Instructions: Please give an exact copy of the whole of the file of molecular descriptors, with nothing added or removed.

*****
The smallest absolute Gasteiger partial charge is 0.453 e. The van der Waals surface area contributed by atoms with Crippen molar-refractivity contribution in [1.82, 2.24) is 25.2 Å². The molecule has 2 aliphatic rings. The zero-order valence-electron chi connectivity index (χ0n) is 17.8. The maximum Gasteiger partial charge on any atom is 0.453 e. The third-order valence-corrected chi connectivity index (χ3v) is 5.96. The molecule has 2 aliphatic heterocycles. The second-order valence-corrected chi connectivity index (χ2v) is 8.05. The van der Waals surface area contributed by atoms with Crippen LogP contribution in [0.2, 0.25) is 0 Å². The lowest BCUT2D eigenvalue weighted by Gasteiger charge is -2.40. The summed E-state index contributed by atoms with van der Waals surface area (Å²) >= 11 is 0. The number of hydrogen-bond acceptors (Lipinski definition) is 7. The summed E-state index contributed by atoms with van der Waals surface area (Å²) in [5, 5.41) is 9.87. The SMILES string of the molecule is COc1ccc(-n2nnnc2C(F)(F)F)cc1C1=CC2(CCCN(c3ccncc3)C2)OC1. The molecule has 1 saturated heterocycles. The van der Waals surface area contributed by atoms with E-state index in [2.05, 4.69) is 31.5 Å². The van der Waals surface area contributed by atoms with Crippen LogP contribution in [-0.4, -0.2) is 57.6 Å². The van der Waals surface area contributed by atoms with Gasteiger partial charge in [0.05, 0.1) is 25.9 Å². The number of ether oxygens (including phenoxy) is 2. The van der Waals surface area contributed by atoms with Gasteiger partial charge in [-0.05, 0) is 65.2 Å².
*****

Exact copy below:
The smallest absolute Gasteiger partial charge is 0.453 e. The van der Waals surface area contributed by atoms with Crippen molar-refractivity contribution in [1.82, 2.24) is 25.2 Å². The molecule has 2 aliphatic rings. The zero-order valence-electron chi connectivity index (χ0n) is 17.8. The maximum Gasteiger partial charge on any atom is 0.453 e. The third-order valence-corrected chi connectivity index (χ3v) is 5.96. The molecule has 2 aliphatic heterocycles. The second-order valence-corrected chi connectivity index (χ2v) is 8.05. The van der Waals surface area contributed by atoms with Crippen LogP contribution in [0.2, 0.25) is 0 Å². The lowest BCUT2D eigenvalue weighted by Gasteiger charge is -2.40. The summed E-state index contributed by atoms with van der Waals surface area (Å²) >= 11 is 0. The number of hydrogen-bond acceptors (Lipinski definition) is 7. The summed E-state index contributed by atoms with van der Waals surface area (Å²) in [5, 5.41) is 9.87. The SMILES string of the molecule is COc1ccc(-n2nnnc2C(F)(F)F)cc1C1=CC2(CCCN(c3ccncc3)C2)OC1. The molecule has 1 saturated heterocycles. The van der Waals surface area contributed by atoms with E-state index in [2.05, 4.69) is 31.5 Å². The van der Waals surface area contributed by atoms with Crippen LogP contribution in [-0.4, -0.2) is 57.6 Å². The van der Waals surface area contributed by atoms with Gasteiger partial charge in [0.05, 0.1) is 25.9 Å². The number of ether oxygens (including phenoxy) is 2. The van der Waals surface area contributed by atoms with Gasteiger partial charge in [-0.05, 0) is 65.2 Å².